5 Regulations on Retailers' Watchlists

Fast moves in Washington, combined with approaching deadlines of long-planned accounting changes are creating a rising tide of regulatory concerns in the retail industry. In fact, just over one-in-five retailers say regulations are their top concern in 2017.
 
Our 11th annual Retail Compass Survey of CFOs revealed five key areas of regulatory change and compliance top of mind in the c-suite.
 
1. Labor
  • Overtime
    • 45% of CFOs are taking action in response to the DOL’s (currently frozen) overtime rule.
    • Of those, 70% will increase salaries when exempt status is in question and 67% will convert salaried exempt employees to non-exempt hourly employees.
  • Minimum Wage
    • In response to a potential federal minimum wage hike, 70% of retailers say they plan to automate or simplify processes to boost efficiency.
    • Fewer retail CFOs will accelerate the closure of underperforming stores (39%), reduce headcount (34%), outsource non-core functions (30%) or cut employee hours (27%).
The retail industry is keeping close tabs on two labor movements that gained momentum during the Obama administration: increasing the minimum wage and expanding overtime pay. While a hike to the federal minimum wage seems unlikely during this congressional term, President Trump has offered mixed views on the issue. In the meantime, states and municipalities may continue passing their own minimum wage increases. Retailers will be also watching to see whether the DOL takes steps to reverse – or revise – the new overtime rules, once a new labor secretary is confirmed.
 
2. Tax Reform
  • In BDO’s 2017 Tax Outlook Survey, all 100 tax directors said they think tax reform is likely.
  • 61% of retail CFOs say a reduction in the corporate tax rate would have the greatest impact on their business.
While retail executives appear eager for reform that could lower their corporate tax rates or alter international taxation favorably, comprehensive tax reform could be a double-edged sword. A broad coalition, including the Retail Industry Leaders Association and more than 120 other trade groups, joined together to oppose the House’s border tax proposal, which would tax imported goods sold to U.S. consumers and leave some retailers in the red. As of early April, it’s unclear if the proposal will make the final bill or land on the cutting room floor, but retailers are watching closely.
 
3. Cybersecurity
  • 70% of retail CFOs expect cybersecurity regulations will increase in 2017.
  • 57% of retailers increased their cybersecurity spending in the past year.
  • 82% are currently EMV compliant.
In some ways, retailers are seasoned at cybersecurity compared to other industries, as they have contended with security challenges and breaches for more than a decade. But, as the threat landscape evolves and boards increase their focus on security practices, the work to safeguard data and the business is never done. Looking ahead, retailers expect they will have to answer not only to their customers and stakeholders on cybersecurity, but also to regulators. More standard cybersecurity guidance has been coming from states like New York, and the Trump administration has signaled that it will be a priority at the Federal level as well.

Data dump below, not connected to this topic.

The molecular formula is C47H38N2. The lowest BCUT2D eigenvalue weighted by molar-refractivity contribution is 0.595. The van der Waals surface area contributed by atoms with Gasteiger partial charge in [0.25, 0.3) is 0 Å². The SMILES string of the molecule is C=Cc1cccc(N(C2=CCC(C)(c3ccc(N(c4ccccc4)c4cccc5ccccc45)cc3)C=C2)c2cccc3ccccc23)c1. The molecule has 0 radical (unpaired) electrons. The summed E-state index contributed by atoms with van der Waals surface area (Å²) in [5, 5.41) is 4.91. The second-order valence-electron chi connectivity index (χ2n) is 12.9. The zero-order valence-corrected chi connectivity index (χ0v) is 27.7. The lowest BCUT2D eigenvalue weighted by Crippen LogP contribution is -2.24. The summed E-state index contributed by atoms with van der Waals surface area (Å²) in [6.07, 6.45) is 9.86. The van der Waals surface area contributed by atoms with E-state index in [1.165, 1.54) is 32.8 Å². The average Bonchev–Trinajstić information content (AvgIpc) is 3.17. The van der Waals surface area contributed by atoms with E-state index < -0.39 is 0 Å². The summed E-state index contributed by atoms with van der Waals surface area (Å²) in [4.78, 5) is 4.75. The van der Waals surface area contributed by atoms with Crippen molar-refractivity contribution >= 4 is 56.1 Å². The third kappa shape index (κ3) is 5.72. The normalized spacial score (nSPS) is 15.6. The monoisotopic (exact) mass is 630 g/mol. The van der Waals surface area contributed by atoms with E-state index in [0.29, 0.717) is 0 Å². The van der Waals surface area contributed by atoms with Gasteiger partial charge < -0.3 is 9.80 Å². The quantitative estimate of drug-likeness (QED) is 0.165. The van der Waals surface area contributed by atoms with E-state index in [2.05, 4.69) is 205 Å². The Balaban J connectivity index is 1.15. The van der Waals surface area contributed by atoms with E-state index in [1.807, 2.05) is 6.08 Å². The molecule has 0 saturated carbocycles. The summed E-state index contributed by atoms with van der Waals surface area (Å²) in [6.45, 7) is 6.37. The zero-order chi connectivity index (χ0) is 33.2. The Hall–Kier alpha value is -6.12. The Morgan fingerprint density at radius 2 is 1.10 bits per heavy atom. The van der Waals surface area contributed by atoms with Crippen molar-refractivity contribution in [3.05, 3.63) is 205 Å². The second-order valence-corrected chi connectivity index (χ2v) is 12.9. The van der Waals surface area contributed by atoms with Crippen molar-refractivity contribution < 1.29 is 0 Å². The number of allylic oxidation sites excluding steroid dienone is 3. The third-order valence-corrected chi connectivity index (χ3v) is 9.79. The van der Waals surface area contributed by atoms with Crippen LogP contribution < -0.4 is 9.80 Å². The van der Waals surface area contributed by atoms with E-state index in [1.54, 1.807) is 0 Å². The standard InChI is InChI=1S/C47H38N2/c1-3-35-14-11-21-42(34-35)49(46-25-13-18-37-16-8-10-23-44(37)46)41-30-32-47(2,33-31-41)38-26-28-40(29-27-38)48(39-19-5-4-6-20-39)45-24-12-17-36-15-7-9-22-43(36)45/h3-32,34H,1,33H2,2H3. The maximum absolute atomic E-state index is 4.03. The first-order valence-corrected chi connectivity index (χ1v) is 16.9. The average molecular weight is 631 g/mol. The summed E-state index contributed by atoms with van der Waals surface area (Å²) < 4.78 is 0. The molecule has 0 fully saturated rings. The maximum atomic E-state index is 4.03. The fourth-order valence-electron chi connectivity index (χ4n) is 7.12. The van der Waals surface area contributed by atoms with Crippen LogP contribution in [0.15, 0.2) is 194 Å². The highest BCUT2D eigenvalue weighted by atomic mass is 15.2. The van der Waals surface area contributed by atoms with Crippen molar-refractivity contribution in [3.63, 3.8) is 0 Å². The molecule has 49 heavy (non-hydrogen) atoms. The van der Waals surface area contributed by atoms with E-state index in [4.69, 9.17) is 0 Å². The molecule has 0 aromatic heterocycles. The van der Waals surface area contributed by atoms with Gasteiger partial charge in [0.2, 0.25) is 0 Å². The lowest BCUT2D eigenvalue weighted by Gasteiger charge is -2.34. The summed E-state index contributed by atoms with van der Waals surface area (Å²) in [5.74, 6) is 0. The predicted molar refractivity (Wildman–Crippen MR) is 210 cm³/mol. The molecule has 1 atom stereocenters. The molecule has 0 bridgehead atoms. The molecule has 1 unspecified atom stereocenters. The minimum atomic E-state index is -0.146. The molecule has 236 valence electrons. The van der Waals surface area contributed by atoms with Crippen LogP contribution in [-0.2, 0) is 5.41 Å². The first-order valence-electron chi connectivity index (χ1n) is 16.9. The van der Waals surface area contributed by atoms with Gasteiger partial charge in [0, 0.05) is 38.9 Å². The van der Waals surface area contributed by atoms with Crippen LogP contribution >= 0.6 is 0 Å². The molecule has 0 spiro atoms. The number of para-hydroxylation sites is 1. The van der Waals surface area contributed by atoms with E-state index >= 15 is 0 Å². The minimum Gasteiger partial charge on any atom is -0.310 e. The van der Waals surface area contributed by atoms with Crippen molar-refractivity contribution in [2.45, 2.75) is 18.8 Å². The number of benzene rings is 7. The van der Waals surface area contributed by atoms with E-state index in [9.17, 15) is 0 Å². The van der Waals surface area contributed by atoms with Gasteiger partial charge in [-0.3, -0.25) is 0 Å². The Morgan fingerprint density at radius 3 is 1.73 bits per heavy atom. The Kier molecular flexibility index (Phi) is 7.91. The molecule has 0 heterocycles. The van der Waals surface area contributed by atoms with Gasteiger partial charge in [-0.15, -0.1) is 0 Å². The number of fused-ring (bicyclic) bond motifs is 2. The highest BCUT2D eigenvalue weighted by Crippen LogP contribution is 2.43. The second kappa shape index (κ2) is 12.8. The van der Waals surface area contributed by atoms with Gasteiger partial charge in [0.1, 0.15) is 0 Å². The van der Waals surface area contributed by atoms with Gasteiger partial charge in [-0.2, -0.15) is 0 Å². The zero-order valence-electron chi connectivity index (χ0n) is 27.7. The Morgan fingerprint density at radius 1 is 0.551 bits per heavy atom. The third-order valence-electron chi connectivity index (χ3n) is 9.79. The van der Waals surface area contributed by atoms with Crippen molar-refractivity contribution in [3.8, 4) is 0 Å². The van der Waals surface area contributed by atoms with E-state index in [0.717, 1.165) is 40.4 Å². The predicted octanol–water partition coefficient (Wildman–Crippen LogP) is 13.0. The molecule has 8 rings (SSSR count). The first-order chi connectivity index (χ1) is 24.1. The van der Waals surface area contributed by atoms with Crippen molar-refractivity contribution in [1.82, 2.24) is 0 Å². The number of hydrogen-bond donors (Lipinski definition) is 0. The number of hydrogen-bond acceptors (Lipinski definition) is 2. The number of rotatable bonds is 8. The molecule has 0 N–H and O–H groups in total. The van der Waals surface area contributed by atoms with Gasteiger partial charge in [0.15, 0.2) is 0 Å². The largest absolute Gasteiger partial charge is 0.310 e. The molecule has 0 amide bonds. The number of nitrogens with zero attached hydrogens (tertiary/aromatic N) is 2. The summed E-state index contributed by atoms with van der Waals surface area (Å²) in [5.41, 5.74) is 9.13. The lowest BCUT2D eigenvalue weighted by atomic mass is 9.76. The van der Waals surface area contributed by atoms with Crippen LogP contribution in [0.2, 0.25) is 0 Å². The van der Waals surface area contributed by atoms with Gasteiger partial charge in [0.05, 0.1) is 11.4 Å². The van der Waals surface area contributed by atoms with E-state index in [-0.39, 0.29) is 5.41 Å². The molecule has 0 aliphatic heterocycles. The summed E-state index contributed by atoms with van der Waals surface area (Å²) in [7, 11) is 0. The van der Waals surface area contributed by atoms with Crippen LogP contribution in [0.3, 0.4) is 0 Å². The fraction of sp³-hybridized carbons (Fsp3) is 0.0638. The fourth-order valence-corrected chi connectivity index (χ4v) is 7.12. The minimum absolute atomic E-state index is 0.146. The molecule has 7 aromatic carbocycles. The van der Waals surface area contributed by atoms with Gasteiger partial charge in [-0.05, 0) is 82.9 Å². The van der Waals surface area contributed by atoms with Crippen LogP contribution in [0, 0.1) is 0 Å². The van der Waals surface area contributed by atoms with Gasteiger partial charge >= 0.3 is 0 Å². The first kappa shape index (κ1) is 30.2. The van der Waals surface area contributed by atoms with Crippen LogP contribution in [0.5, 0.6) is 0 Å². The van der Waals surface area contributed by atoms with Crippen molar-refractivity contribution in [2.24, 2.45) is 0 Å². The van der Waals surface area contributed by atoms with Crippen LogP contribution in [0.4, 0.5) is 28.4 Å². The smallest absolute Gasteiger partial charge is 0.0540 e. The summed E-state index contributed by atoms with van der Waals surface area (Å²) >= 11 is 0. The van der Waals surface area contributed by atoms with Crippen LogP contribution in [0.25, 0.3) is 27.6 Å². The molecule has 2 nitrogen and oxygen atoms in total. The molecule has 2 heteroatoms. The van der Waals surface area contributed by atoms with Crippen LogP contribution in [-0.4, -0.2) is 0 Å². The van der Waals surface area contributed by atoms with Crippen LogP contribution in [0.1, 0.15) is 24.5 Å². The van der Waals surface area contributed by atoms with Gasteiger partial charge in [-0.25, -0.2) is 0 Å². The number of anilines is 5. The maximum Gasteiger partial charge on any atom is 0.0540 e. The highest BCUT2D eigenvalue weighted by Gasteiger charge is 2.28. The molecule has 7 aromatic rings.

4. Lease Accounting
  • 54% of retail CFOs are concerned about lease accounting regulations.
In 2016, FASB announced the new lease accounting standard, which adds operating leases to the balance sheet. While public retailers have until 2019 and private retailers have until 2020 to implement the new standard, the time is now to begin the transition. In addition to educating stakeholders and investors about how key metrics will change, retailers will need to consider if they need to update or evolve their technology, training and reporting practices to meet new requirements.
 
5. Revenue Recognition
  • 64% of retail CFOs have carefully analyzed changes to revenue recognition.
  • 45% have developed a strategic implementation plan.
  • 36% have sought guidance for implementation.
  • 26% are waiting for competitors’ implementation actions.
Released jointly by the FASB and IASB in 2014, the deadline for compliance with the new ASC-606 revenue recognition standard is nearly here. Public retailers must apply the new standard to reporting periods beginning after December 15, 2017 and private retailers must do so the following year. However, less than half of retailers say they have developed an implementation plan, meaning many are behind in planning to address the new five-step model which may impact the timing of revenue recognition for gift cards, rebates, returns and other contracts with customers.
 
The regulation ruckus may be causing retailers concern this year, but careful, advanced planning for upcoming deadlines and potential scenarios will better position brands to ride the wave of change successfully.